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35th Chaos Communication Congress: PHYSEC presents details on the application of their technology

35th Chaos Communication Congress: PHYSEC presents details on the application of their technology

At the 35th annual conference of the Chaos Computer Club (35C3), the largest international hacker meeting in Europe, Christian Zenger, David Holin and Lars Steinschulte presented PHYSEC’s Enclosure-PUF technology.

This year’s Chaos Com­mu­ni­ca­tion Con­gress attract­ed more than 16,000 vis­i­tors to the exhi­bi­tion halls in Leipzig on three days. Under the mot­to “Refresh­ing Mem­o­ries” it was the venue for impor­tant debates, lec­tures and work­shops on tech­ni­cal and socio-polit­i­cal top­ics.

It was the first time that we gave insights into the PHYSEC tech­nol­o­gy. With Enclo­sure-PUF we pre­sent­ed an inno­v­a­tive tech­nol­o­gy that makes it pos­si­ble to ver­i­fy the authen­tic­i­ty, integri­ty and phys­i­cal state of a phys­i­cal object and to prove cor­re­spond­ing state­ments via dig­i­tal chan­nels.

In pub­lic envi­ron­ments, data extrac­tion from or manip­u­la­tion of com­put­er sys­tems is easy to per­form as it requires only phys­i­cal access. The aim of the talk was there­fore to demon­strate exem­plary tam­per resis­tance by means of a (very inex­pen­sive) self-built test bed in order to pro­tect secret infor­ma­tion with­out attack detec­tion or data era­sure cir­cuit. The use of elec­tro­mag­net­ic waves (or their prop­a­ga­tion behav­iour) enables the pro­tec­tion of indi­vid­ual small com­po­nents to be extend­ed to the entire periph­ery of a sys­tem. This in turn leads to the detec­tion of manip­u­la­tions so that suit­able coun­ter­mea­sures can be tak­en in good time. The pro­tec­tion can be used flex­i­bly with regard to size and appli­ca­tion.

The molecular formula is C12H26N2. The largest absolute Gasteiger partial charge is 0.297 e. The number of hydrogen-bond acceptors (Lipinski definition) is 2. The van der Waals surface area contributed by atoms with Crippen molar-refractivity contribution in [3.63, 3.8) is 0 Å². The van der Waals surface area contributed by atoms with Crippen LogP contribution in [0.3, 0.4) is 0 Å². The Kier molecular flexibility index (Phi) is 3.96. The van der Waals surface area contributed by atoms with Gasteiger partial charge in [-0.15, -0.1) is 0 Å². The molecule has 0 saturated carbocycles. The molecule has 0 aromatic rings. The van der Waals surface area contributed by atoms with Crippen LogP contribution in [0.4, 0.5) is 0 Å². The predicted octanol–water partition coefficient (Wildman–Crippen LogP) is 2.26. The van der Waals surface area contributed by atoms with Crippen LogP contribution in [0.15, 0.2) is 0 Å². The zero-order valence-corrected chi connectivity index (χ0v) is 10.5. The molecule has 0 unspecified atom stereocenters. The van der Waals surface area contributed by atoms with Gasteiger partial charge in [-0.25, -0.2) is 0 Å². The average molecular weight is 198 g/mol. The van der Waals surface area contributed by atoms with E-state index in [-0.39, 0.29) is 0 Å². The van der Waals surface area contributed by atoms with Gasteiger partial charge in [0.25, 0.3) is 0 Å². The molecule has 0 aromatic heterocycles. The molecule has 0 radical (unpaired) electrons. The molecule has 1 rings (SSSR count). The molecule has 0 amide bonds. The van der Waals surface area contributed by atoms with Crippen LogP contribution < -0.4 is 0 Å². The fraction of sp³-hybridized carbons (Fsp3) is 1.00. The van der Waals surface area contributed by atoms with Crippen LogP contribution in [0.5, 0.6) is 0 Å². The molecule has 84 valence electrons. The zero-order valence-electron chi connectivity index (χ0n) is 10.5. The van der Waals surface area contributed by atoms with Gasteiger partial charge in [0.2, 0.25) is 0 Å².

In 2018, we were award­ed the Ger­man IT Secu­ri­ty Prize of the Horst Görtz Foun­da­tion for the devel­op­ment of the Enclo­sure PUF.

David Holin, Lars Steinschulte and Christian Zenger (f.l.t.r.) from PHYSEC during the talk at the 35C3 in Leipzig

Missed the talk? Click here for the record­ing.

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Novel technology for monitoring nuclear weapons

Novel technology for monitoring nuclear weapons

In the future, this technology might help verify if countries abide by disarmament treaties.

An inter­na­tion­al IT research team from Bochum, Prince­ton, and Har­vard has devel­oped a tech­nol­o­gy that facil­i­tates the mon­i­tor­ing of changes in nuclear silos with­out hav­ing to reveal secret infor­ma­tion about the stored weapons. In future, it is expect­ed to help ver­i­fy if coun­tries abide by dis­ar­ma­ment treaties. The rooms are phys­i­cal­ly mon­i­tored with radio waves; a sophis­ti­cat­ed cryp­to­graph­ic tech­nique ensures that the process can­not be manip­u­lat­ed.

As far as researchers are con­cerned, no chal­lenge is greater than mon­i­tor­ing nuclear weapons: poten­tial attack­ers in this case are entire nations, rather than small groups of hack­ers or oth­er crim­i­nals. The coun­tries have almost unlim­it­ed finan­cial resources at their dis­pos­al and have access to state-of-the-art offen­sive tech­nol­o­gy.